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hat-logo-no-1On September 18, 2006, a new concept hit the airwaves of Indiana radio stations, delivered by a voice that had been heard on those stations for over two decades. Hoosier Ag Today debuted on 10 stations around the state with a new focus on delivering news for and about Indiana agriculture. “There was a lot going on in Indiana agriculture that was not being reported by the farm broadcast media of the day,” according to Gary Truitt, founder of HAT. “The state Department of Agriculture was just being formed, and the ethanol industry was just beginning to explode in Indiana.” As the ethanol, grain, and livestock sectors began to grow, Hoosier Ag Today grew with them.

“In the beginning, all we had was a vision. Fortunately we had some great partners who also had a vision,” said Truitt. These partners included Indiana Farm Bureau, Indiana Soybean Alliance, and the American Dairy Association of Indiana.  Over the next few years, the timely and locally relevant program content of HAT was picked up by more and more radio stations that wanted to serve their agricultural community. Today, HAT programs are aired by 65 radio stations across the Hoosier State.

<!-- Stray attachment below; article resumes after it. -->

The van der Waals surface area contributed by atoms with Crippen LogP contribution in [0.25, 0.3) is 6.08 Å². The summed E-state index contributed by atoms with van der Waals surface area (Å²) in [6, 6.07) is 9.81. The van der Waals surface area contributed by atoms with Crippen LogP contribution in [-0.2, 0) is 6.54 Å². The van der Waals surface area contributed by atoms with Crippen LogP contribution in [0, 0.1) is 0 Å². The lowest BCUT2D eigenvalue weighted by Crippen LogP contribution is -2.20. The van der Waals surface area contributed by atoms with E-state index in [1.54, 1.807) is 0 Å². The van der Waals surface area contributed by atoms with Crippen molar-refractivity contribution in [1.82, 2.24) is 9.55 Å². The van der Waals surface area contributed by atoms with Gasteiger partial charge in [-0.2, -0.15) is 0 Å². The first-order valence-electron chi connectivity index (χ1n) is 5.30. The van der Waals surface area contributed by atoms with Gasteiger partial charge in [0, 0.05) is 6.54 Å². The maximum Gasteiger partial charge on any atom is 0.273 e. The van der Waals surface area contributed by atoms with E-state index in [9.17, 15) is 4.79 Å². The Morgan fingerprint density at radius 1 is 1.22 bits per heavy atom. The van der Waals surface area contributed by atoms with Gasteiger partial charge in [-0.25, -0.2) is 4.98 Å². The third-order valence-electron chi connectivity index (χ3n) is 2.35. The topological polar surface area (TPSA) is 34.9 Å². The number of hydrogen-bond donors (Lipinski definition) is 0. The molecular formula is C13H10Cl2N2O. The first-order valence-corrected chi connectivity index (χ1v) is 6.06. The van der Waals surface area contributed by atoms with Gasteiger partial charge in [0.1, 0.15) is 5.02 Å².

Over the past decade, the Network has expanded its staff and launched several digital platforms to deliver content to farmers via the internet and, more recently, mobile devices. Reading the morning HAT e-newsletter has become a regular routine for thousands of Indiana farmers, farm leaders, and government officials. In the past year, HAT has expanded into on-line video, with live streaming of news events as well as informational in-field videos with agronomists and economists from the Purdue Center for Commercial Agriculture.

Today, Hoosier Ag Today is the leading farm radio network in the state. It reaches a statewide average of over 40% of Indiana farmers daily, with totals of 60% in some areas. Many of the radio stations that first signed on with HAT are still affiliates, airing multiple farm programs each day. “Our focus is Indiana; that is why we put Hoosier in our name,” said Truitt. While times are economically challenging for agriculture, he believes HAT is well positioned to be sustainable and set to continue to grow and prosper when the agricultural economy recovers.